We had a chat with our local Parliamentary candidates ahead of last Tuesday’s hustings. There are five candidates running to be Loughborough’s next MP, and four of them were on campus to make their cases and answer your questions. Here’s what we learned …
The Green candidate, Philip Leicester, works at Loughborough University where he (very aptly) researches renewable energy. Given that we had a limited time for our interview, Leicester had a lot to say – keeping his answers more concise could have allowed us to cover more ground. In policy terms, the Greens are offering a deal for students which would lead to abolished tuition fees and also reduce the price of train tickets. In the debate, Leicester came across as humorous (he quipped “of course” when asked if he expected to win, despite his party taking only 3.5% of the vote in 2015) though his use of jargon – including a rant about marketisation – may have been lost on some viewers.
Andy McWilliam, the UKIP candidate, did not attend despite being invited to do so. He would likely have faced some tricky questions scepticism about his Party’s purpose, given that Brexit now apparently means Brexit. The answer, I believe, is that they want to ensure that Brexit is performed in a certain way and, importantly, as quickly as possible. My primary question to him would have been what he would commit to do to help the students of Loughborough if elected. Given his Party Leader’s recent comments on the burkha (he wants to ban women from wearing it) and the death penalty (he’s a fan), it would have been interesting to hear McWilliam’s thoughts on those topics too. DM us (@Labelonline) if you want to chat, Andy!
Labour have selected Jewel Miah as their candidate. Miah grew up in Loughborough and works in the town. Labour have made plenty of commitments to students, including abolishing tuition fees, re-introducing maintenance grants and banning zero hours contracts and unpaid internships. Sound too good to be true? That’s the argument against it from those who question Labour’s costings. The Labour candidate incurred the wrath of Ed Radford (the event’s presenter) at times due to giving overly-long answers. Miah didn’t explain the concept of a ‘National Education Service’ in terms that I could understand in our interview, though he did receive a round of applause once he finished his closing remarks down in Room 1.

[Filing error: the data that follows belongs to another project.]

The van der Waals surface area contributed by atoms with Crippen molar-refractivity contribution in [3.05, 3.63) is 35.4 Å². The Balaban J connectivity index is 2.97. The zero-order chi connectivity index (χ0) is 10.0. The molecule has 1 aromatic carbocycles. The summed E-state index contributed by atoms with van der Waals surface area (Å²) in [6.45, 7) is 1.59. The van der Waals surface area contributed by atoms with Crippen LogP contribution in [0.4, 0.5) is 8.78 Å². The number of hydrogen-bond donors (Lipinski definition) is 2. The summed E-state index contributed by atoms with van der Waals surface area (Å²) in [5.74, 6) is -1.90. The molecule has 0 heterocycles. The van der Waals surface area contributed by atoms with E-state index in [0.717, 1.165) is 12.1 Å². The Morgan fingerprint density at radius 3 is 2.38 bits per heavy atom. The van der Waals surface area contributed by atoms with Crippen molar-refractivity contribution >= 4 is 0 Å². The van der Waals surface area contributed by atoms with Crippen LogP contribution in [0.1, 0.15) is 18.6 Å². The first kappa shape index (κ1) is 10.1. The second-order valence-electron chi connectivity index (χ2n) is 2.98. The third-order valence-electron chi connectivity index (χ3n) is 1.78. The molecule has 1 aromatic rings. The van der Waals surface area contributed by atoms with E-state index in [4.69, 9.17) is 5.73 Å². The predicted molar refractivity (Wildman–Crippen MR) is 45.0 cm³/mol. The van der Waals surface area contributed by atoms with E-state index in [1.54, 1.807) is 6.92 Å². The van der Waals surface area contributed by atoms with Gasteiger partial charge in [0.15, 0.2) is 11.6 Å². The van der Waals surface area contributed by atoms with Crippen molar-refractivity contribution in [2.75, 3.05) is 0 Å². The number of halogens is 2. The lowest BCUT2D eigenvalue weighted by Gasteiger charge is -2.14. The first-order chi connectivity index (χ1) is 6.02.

Nicky Morgan was our MP prior to Parliament being dissolved last month. As the incumbent, Morgan has a record to stand on and she said that she’d been proud to work in partnership with our university and union, as well as offering internship opportunities to our students. Morgan emphasised that Theresa May and the Conservatives were, in her opinion, the best people to negotiate Brexit. Morgan struggled to rule out further rises in tuition fees during the next parliament, as she conceded that new rules would allow high performing institutions to charge more. Morgan faced a tricky query from the audience about her expenses, but gave the assured response (to paraphrase: money is needed, and you can find out how it’s spent online) which you would expect from somebody who was a senior member of David Cameron’s Cabinet.
The Lib Dem candidate, David Walker, used to work in the University’s Geography department. In our pre-debate discussion, he anticipated that tuition fees would come up, and offered a defence of the Liberal Democrat half of the coalition government which introduced them, before explaining his Party’s pledge to review fees and reinstate maintenance grants. Walker made plenty of comments that were hard to disagree with and the high point (if you’ll pardon the pun) was an explanation of why the Lib Dems plan to legalise Cannabis. His Party will continue to face opposition on the grounds of their opposition to Brexit, and whilst he conveyed their nuanced view well, dropping names such as Guy Verhofstadt may have meant little to those who don’t consider themselves to be politicos.
None of the candidates had a bad night. In fact, they all came across as personable and had a good grasp of their policy platforms. But let’s be honest, the winner of this election will be either Jewel Miah or Nicky Morgan, based on the results last time around. Nicky Morgan will be hoping to win again with an increased majority (as she did in 2015), though Miah will be buoyed by the fact that Loughborough had a Labour MP from 1997-2010 and are doing well in the polls at the moment. We’ll know for sure on Friday. Keep an eye on Label for our reflections on the result.
– By Liam David Hopley, Head of Design